A Student’s Guide to Learning English: Part Two
In Part One of our Student’s Guide, we gave you four great reasons to learn English. So what’s next???
Just typing ‘Learn English’ on Google unleashes a flood of search results; ‘learn English grammar’, ‘learn English fast’, ‘learn real English’ and thousands of other combinations. There are countless schools screaming out for your attention with promises to deliver you to fluency in three months, or make you a pro at business English in seven days. Try YouTube and you’ll get everything from amateur actors having strange conversations to Japanese television shows from the 90’s teaching English phrases through aerobics!
As you read this, there are over 1 billion people learning English in many different ways. Whether it’s at school, at home, at university, or overseas – their aim is identical; to become confident speakers who can communicate with the global community.
In this part of our student’s guide, we look at the most popular approaches to language learning, so that you can choose the approach that feels right for you.
Your living room, your mother’s kitchen, or even a park bench can prove to be the ideal classroom. Feeling comfortable contributes to effective learning and the flexibility of online courses allows you to progress at your own pace. An online English course usually includes a combination of webpages and video lessons, with tests to complete at the end of each stage. Nowadays you’ll find even more sophisticated web-based courses which also include conversations with a native speaker via Skype.
So-called “virtual language schools” are increasing in popularity, but although online learning is convenient, it can be difficult to know if you’re getting quality training, especially if the course you’re doing is free. Also, not having other students to engage with may lower your motivation, and you might find yourself a bit too close to domestic distractions, including your pets, younger siblings and your favourite TV series!
2. A Local School
You can choose to learn English in your own homeland, and this means you will always be close to your family, friends and other personal responsibilities you might have.
Even in countries where the local language is not English, many native English-speaking teachers are employed by language schools. At a lower level, being taught by a person who speaks your language may be a bonus, but at a more advanced level it is advisable to attend lessons with a native speaker to experience the language as spoken in the real world.
The downside of a local school is that your fellow students will all speak your first language. It’s very easy to revert to speaking in your native tongue when you can’t find the words you need in English, and ultimately you will spend less time using English than you should be.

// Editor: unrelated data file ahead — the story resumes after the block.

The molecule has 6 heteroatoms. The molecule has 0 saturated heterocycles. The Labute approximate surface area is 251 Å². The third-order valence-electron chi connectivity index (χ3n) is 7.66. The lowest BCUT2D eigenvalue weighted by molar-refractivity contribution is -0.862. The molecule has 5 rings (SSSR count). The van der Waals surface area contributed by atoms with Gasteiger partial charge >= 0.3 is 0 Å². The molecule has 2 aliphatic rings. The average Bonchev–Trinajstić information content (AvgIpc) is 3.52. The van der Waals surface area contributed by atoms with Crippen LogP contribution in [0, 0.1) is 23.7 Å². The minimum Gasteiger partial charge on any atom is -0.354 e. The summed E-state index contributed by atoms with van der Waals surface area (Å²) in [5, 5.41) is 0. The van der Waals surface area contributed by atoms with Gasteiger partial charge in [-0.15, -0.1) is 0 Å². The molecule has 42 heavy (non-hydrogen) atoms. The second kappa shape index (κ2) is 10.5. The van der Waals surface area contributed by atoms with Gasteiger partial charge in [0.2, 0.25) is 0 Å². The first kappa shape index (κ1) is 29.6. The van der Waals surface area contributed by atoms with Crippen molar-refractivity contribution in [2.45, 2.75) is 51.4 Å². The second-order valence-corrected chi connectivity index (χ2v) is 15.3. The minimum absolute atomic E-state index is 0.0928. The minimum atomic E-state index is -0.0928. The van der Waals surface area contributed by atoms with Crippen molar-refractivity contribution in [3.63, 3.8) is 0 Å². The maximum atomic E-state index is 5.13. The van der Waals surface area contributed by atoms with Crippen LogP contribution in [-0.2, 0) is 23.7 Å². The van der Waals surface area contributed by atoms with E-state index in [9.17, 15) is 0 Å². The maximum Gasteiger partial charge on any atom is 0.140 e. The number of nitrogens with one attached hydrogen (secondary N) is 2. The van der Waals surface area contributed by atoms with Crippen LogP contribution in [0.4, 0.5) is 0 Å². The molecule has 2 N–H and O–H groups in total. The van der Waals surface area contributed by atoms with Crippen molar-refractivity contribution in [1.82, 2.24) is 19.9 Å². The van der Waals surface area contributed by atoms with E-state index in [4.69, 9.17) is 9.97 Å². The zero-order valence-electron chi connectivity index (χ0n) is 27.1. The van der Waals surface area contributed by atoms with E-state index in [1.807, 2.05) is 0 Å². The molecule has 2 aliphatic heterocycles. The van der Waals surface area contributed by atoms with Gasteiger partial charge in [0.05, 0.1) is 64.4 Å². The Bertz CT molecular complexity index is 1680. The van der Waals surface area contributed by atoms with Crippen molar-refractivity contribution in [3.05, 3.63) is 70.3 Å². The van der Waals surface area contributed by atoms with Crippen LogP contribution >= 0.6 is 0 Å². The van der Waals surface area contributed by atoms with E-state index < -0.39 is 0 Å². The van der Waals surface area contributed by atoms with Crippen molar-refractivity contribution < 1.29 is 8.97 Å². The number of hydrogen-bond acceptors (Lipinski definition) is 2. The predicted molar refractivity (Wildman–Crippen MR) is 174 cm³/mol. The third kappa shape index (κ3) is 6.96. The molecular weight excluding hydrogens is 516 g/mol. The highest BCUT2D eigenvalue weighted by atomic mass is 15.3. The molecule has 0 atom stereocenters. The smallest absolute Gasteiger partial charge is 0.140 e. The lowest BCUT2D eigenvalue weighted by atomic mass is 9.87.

3. Private Tutor / Language Exchange
For a learning experience in which you are guaranteed individual focus, a private tutor is ideal. Perhaps you know that you need business English and telephone skills for your job at an international bank, or that you need to perfect your English skills for your career as a journalist. You can hire a qualified teacher to give you lessons at home, at your office, or a local café over a cappuccino.
Although this gives you the personal attention that can really speed up your performance and fluency, a private tutor can be quite expensive. An alternative would be a ‘language exchange’. If you’re willing to practise conversation with someone who is trying to learn your native language, while they help you with your English, you can start your journey to fluency for free!
4. Language Travel (Full Immersion)
Every year thousands of students pack their bags, wave goodbye to their loved ones, and enrol in a language school in an English-speaking destination. At our English schools, we help students from over 120 different countries learn English every year.
It’s very clear why full immersion is widely accepted as the most effective language learning method. The idea is that when you are thrown into the deep end, learning the language becomes a matter of survival. You learn the English of ‘real life’.
Teachers are fully qualified native speakers of English, with experience teaching all sorts of levels and nationalities. Your classmates will come from all over the world, meaning you will have no choice but to use English to communicate and make friends. In your life outside the classroom – when you go shopping, sightseeing, or dining out – you’ll also have exposure to aspects of the language such as intonation, pronunciation and ‘non-verbal’ body language. All these are much easier to pick up on the street, no matter how good your teachers are!
Another advantage of going to a school in an English-speaking country is the unique cultural knowledge you will gain. Integration within a different country to your own makes you more open-minded and acceptable of people’s lifestyles, eating habits, religions and tastes!
Language travel is by far the most effective path towards effective learning, and EC offers all you need for the full immersion experience: mixed nationality classrooms, fully qualified teachers who are native speakers, varied and exciting activity programmes, and fantastic city centre locations so that you can soak up the highlights of your chosen destination and use English as soon as you step off our doorstep!
Do you want to know more about studying English abroad? Our FREE guide explains all you need to know about choosing a language school. Just download it below and discover why, how and where you should learn English.